Just beyond this small rappel, the character of the canyon changes radically because a spring here creates a small water flow throughout the year and causes much more luxurious growth. The flowing water will allow you to replenish your water supply. This same location saw the crash of an AT6 fighter-trainer aircraft in June 1941 and the death of its two crewmen. Some pieces of the plane can still be found in this part of the canyon.

Not far downstream from the spring at an elevation of about 3290ft, you arrive at the top of a 70ft sloping rappel down through a slot. The problem here is a lack of a nearby anchor; using a tree high on the left bank some distance upstream means you will need a doubled 200ft rope to descend. Another short hike brings you to the top of a series of rappels beginning at 3190ft. The first of these is a 70ft multistep rappel from a bush anchor in the approach slot just upstream of the lip. This is immediately followed by a 50ft rappel from a tree anchor up a slope on the left (do not anchor from the big dead tree in the middle). At the bottom of this rappel the canyon turns sharp left and begins a long sloping and stepped descent down bedrock that is wet and slippery in places. Though you can downclimb some way, it is probably best to use the large hidden tree on the left to rappel down about <150ft to where you can resume safer downclimbing. You should reach this location at 3050ft about 3hrs 40min from the drop-in at Panorama Point.

Below the long sloping rappel there is a small 30ft rappel from a bush anchor on the right followed by a scrubby section with lots of ground plants. Here you begin to find the pipes of the water company. After some mild bushwhacking you will finally arrive at the top of the series of steps that lead to the majestic Leontine Falls, the most serious technical challenge in this canyon. You will arrive at the first of these steps, or Leontine precursors, at an elevation of 2760ft about 4hrs 50min from Panorama Point.

Leontine Falls   Thalehaha and Roaring Rift Falls

The first Leontine precursor is a small 15ft drop that is most readily bypassed by climbing up behind a large tree on the left and then descending. The second precursor is a easy downclimb via the bedrock in the streamcourse. The third precursor is a 25ft vertical rappel using a small bush on the left or the boulder wrap discussed below. However, before descending the second (or third) precursor note the large wedged boulder halfway down the small waterfall in the second precursor. This is the only really solid natural anchor available for Leontine itself but it requires a very long peice of webbing (about 50ft) from that boulder to the lip of Leontine described below. This is one solution to the anchor problem. Another would be to roll some boulders down the first three precursors in order to construct a deadman anchor for Leontine. But the ledge after the third precursor is also one of the few places in the San Gabriels where a good double bolt anchor would be merited.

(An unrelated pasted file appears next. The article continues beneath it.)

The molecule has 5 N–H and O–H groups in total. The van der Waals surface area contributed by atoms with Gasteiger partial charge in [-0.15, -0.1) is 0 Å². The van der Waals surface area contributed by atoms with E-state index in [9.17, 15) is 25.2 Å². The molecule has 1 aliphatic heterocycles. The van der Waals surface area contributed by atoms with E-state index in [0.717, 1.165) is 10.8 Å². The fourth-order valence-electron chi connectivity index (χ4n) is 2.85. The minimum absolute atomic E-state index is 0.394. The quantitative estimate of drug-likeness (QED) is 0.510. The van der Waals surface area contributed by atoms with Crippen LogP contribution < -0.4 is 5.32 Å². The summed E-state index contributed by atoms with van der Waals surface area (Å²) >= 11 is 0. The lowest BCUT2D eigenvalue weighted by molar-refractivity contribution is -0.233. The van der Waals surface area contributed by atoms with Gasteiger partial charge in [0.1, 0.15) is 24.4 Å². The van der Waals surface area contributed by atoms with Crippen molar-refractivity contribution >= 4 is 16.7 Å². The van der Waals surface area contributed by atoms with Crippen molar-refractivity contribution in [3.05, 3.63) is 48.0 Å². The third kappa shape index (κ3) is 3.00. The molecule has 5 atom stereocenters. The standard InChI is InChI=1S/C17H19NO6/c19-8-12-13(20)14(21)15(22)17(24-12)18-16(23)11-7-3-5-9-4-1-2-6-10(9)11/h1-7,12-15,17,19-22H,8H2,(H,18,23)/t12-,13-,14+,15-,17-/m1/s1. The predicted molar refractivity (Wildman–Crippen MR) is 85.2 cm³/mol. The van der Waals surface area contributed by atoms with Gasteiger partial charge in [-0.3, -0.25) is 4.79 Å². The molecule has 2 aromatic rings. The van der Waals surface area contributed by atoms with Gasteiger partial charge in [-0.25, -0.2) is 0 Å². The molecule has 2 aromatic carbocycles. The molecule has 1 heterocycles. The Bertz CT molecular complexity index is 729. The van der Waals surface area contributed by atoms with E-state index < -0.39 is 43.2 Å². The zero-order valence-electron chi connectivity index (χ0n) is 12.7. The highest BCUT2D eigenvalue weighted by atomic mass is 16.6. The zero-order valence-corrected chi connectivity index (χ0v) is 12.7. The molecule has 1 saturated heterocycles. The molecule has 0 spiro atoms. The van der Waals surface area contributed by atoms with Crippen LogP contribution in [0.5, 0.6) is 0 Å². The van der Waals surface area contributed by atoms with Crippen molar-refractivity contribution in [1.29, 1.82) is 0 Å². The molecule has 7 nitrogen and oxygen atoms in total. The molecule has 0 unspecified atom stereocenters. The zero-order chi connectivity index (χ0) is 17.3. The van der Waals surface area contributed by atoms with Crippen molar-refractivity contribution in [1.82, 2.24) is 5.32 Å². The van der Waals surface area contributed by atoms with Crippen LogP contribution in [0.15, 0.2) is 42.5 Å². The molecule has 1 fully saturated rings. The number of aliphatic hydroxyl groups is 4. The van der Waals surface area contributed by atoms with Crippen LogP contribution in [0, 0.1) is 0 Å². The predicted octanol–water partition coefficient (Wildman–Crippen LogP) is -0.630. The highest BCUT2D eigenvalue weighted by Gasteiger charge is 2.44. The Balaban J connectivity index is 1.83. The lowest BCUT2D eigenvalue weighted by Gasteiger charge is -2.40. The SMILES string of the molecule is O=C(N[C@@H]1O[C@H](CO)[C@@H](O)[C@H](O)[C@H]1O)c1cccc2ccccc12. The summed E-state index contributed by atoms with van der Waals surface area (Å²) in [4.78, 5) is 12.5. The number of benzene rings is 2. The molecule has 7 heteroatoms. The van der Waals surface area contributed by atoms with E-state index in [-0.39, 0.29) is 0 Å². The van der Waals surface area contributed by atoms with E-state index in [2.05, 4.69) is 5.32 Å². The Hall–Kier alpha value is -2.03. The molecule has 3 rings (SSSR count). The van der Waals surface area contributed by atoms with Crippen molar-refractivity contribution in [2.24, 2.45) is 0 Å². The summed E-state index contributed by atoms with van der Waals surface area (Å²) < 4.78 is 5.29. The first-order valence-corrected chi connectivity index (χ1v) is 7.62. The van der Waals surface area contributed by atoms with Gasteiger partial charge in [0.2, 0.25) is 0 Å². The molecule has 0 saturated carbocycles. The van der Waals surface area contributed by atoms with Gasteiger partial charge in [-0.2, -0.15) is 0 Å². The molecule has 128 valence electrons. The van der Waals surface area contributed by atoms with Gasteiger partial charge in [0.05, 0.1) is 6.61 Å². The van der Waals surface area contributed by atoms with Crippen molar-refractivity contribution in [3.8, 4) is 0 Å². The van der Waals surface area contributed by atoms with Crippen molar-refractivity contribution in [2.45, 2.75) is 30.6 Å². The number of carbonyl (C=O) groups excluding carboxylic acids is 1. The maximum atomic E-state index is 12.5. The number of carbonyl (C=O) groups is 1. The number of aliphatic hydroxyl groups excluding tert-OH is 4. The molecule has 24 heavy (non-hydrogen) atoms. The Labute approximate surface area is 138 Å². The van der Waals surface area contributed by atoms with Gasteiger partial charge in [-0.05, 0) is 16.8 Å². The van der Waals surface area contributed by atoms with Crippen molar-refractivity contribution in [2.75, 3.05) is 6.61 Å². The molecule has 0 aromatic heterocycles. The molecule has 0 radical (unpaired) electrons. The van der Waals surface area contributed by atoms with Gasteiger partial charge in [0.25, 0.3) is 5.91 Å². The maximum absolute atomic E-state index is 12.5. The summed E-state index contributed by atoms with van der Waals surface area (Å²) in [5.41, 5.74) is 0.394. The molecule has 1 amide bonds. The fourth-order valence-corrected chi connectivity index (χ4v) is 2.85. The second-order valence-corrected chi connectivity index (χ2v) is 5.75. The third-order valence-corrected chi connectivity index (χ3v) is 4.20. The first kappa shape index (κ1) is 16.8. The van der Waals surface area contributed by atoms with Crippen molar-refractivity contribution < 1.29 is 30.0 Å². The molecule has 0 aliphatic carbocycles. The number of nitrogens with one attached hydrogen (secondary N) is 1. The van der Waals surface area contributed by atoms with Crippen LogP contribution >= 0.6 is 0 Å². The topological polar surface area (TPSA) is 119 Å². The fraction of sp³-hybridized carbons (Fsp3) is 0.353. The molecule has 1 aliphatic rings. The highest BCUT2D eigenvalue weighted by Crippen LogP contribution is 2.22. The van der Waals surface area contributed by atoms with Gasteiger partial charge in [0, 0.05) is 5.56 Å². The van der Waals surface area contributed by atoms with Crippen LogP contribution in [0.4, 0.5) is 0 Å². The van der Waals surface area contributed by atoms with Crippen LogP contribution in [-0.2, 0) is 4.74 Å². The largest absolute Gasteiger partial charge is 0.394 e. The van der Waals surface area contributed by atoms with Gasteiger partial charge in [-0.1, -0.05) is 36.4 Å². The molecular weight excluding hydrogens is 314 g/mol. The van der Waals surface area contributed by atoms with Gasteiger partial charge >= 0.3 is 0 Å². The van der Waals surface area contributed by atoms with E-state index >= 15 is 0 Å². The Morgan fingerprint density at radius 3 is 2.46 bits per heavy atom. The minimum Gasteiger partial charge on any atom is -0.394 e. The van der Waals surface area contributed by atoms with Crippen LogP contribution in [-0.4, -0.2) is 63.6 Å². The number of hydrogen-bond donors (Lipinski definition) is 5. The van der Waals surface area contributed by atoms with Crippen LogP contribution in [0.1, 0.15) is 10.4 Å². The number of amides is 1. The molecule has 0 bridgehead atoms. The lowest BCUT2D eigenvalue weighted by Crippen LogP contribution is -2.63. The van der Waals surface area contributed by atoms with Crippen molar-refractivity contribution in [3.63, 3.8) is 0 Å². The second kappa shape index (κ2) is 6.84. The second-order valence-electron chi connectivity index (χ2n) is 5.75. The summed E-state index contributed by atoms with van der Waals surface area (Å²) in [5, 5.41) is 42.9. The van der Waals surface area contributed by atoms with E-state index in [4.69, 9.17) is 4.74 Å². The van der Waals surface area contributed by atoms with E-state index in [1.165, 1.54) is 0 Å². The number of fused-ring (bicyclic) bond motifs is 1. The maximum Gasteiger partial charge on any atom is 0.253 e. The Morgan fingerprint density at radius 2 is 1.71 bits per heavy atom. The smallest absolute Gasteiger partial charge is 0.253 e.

After the third precursor you arrive at the top of the main Leontine Falls, a spectacular 130ft vertical drop from this ledge that is recessed so that you cannot see the bottom from here. Some canyoneers have rappelled down a ``fourth precursor'' of about 30ft to a small hanging pothole where there is a single, dubious bolt anchor. However the full 130ft drop from the ledge after the third precursor is strongly recommended and provides an easier rappeling exit from the hanging pothole. Below the pothole Leontine is a dramatic vertical descent that is usually wet and slippery. In times of heavier flow this descent could be very challenging for it would be hard to avoid descending in a torrent of water.

Below Leontine Falls there are two modest downclimbing challenges, the first of which traverses a ledge on the right and the second of which may require a partner assist. Just below the second you arrive at the junction with the main channel of Rubio Canyon. You should reach this milestone at 34o12.56'N 118o6.88'W and an elevation of 2480ft about 5hrs 50min after the drop-in at Panorama Point or 7hrs from the morning start having covered a total distance of 5.3mi.

The descent of Rubio Canyon downstream of the confluence has been described in the chapter on Rubio Canyon and will not be repeated here. A group for whom the East Fork descent is appropriate should not have any great difficulty with the seven rappels in the main canyon and should be able to reach the trailhead about 1hr 40min after the confluence. The trailhead is located at 34o12.18'N 118o7.38'W and an elevation of 1820ft. The complete hike is just 6.1mi and should take about 9hrs.

Last updated 13/17/07.
Christopher E. Brennen